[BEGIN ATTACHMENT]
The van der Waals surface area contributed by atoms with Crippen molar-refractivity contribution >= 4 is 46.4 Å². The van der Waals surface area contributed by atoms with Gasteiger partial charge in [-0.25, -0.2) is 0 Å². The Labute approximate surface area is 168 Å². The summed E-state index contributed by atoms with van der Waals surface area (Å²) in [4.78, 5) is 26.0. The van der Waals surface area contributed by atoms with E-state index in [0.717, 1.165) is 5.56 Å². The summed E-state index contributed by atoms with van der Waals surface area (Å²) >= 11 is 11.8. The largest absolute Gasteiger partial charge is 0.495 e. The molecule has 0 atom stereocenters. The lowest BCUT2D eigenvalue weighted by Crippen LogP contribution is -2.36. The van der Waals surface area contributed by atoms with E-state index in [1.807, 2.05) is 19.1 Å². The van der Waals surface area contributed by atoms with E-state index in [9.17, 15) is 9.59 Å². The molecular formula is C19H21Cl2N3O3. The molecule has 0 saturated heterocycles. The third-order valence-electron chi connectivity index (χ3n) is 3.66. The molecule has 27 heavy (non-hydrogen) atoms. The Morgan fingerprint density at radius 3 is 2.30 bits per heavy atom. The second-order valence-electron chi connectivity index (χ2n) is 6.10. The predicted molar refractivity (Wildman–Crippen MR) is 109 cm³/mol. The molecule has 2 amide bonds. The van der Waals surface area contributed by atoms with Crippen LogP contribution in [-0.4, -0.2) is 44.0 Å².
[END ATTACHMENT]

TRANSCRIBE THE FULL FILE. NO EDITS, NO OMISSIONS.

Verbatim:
The van der Waals surface area contributed by atoms with Crippen molar-refractivity contribution >= 4 is 46.4 Å². The van der Waals surface area contributed by atoms with Gasteiger partial charge in [-0.25, -0.2) is 0 Å². The Labute approximate surface area is 168 Å². The summed E-state index contributed by atoms with van der Waals surface area (Å²) in [4.78, 5) is 26.0. The van der Waals surface area contributed by atoms with E-state index in [0.717, 1.165) is 5.56 Å². The summed E-state index contributed by atoms with van der Waals surface area (Å²) >= 11 is 11.8. The largest absolute Gasteiger partial charge is 0.495 e. The molecule has 0 atom stereocenters. The lowest BCUT2D eigenvalue weighted by Crippen LogP contribution is -2.36. The van der Waals surface area contributed by atoms with E-state index in [1.807, 2.05) is 19.1 Å². The van der Waals surface area contributed by atoms with E-state index in [9.17, 15) is 9.59 Å². The molecular formula is C19H21Cl2N3O3. The molecule has 0 saturated heterocycles. The third-order valence-electron chi connectivity index (χ3n) is 3.66. The molecule has 27 heavy (non-hydrogen) atoms. The Morgan fingerprint density at radius 3 is 2.30 bits per heavy atom. The second-order valence-electron chi connectivity index (χ2n) is 6.10. The predicted molar refractivity (Wildman–Crippen MR) is 109 cm³/mol. The molecule has 2 amide bonds. The van der Waals surface area contributed by atoms with Crippen LogP contribution in [-0.4, -0.2) is 44.0 Å².